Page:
Reading science news on national newspapers is a very different experience from reading science news as a scientist looking at scientific journals. Every week, we read about flashy headlines about science that is not (or at least not yet) up to scratch but that sounds interesting or familiar to the general reader. There are countless examples of this, from tomatoes being the cure for cancer, curry preventing malignancy and, last week, purple potatoes being the cure for colorectal cancer (a tomato and purple potato salad sounds good right about now). As a scientist, the depressing thing is that while we are busy discussing these new “studies” that are almost always based on very very thin evidence, there is some truly amazing, awe-inspiring science being published every day that is based on very solid data and that the public should know about.
For instance, instead of thinking about purple potatoes, this week we could have all been talking about the way cigarette smoke literally changes our DNA and makes it more likely for cancerous mutations to arise. In a way, smoke is “fertilizing the soil” for dangerous cancerous mutations to arise. The authors show that lung cells of cigarette smokers begin to “turn off” (or “silence”) tracts of their DNA, which leads to those regions of DNA undergoing a special chemical modification known as “methylation”. These changes are known as “epigenetic changes” because they change the way DNA is active even though they do not directly change the structure of DNA itself. Interestingly, the regions of DNA that are “silenced” include genes that usually keep particular mechanisms in the cell under control. In many ways, the cell silences the activity of its”breaks” and therefore is set for a wild, accelerated ride. Cells whose “breaks” have been “silenced” start dividing uncontrollably, which is how they inevitably catch a deadly cancer mutation, which means that they will turn into a malignant tumor and start spreading throughout the body. These scientists have performed studies both in vitro (ie being cells in a dish) as well as in vivo (ie in mice that have been treated with cigarette smoke). What’s more, they have confirmed their findings looking at data taken from lung cancer patients who were smokers, and shown that the mechanism they have discovered is actually relevant in the clinic.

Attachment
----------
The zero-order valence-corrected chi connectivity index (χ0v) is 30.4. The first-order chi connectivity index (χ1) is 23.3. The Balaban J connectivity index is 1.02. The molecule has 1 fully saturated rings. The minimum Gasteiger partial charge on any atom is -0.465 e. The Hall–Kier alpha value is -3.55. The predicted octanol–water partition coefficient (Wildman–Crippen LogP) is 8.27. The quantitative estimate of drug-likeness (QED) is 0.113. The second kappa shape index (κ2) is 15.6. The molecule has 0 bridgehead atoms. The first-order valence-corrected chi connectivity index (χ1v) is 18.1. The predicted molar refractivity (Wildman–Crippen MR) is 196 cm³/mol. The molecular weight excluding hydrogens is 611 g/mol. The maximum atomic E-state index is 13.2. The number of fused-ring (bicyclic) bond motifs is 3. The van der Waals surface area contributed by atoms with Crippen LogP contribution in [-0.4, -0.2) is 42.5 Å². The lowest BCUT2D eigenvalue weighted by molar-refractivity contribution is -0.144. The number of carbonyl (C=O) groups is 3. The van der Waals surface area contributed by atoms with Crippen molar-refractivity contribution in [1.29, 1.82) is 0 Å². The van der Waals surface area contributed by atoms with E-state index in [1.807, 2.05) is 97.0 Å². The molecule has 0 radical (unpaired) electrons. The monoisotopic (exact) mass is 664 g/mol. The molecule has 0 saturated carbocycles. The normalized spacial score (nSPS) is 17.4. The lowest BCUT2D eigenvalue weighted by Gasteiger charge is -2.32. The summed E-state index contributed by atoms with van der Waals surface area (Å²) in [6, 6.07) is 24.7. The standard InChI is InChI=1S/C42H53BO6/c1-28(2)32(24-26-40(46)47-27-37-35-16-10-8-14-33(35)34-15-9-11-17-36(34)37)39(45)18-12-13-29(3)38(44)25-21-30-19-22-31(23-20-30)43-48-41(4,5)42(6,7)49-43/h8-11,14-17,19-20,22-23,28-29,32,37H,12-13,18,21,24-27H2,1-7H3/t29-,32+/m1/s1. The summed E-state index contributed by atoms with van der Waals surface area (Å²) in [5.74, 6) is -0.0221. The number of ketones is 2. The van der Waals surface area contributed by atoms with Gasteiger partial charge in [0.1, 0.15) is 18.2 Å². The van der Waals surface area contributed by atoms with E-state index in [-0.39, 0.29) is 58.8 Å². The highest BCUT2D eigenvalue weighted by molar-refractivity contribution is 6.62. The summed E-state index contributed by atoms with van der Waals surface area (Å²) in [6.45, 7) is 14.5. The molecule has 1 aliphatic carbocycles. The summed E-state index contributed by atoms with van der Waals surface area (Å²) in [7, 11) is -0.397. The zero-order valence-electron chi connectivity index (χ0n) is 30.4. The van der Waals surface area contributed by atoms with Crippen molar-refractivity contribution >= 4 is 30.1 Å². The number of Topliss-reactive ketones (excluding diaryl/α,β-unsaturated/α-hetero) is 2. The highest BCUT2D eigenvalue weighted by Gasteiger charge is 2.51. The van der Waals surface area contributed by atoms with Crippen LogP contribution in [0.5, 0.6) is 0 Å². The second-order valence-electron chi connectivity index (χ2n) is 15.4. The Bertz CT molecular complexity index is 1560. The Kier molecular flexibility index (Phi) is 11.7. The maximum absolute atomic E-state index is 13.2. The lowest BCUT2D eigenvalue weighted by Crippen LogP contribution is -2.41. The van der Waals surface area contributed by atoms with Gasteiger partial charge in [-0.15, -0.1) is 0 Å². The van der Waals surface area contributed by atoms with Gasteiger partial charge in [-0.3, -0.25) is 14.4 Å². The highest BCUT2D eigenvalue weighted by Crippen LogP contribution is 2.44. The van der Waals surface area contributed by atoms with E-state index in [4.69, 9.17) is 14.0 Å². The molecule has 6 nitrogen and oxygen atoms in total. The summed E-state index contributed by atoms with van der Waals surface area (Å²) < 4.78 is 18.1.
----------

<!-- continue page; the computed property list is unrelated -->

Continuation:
Since this work is based on solid data, it has real potential to help patients in the clinic. Since we now know at least one mechanism through which smoking causes lung cancer, we can develop drugs that block it and prescribe it to people who are trying to quit smoking to try and protect them from the adverse effects of smoking. What’s more, this is even further evidence that smoking does cause lung cancer, something that public policy experts can take into account when allocating funds to stop-smoking policies or in trying to get tobacco banned from public spaces. In short, this work is not only shining light on a striking effect of cigarette smoke, but is good, solid science we can trust. It is worth reading, enjoying and thinking about.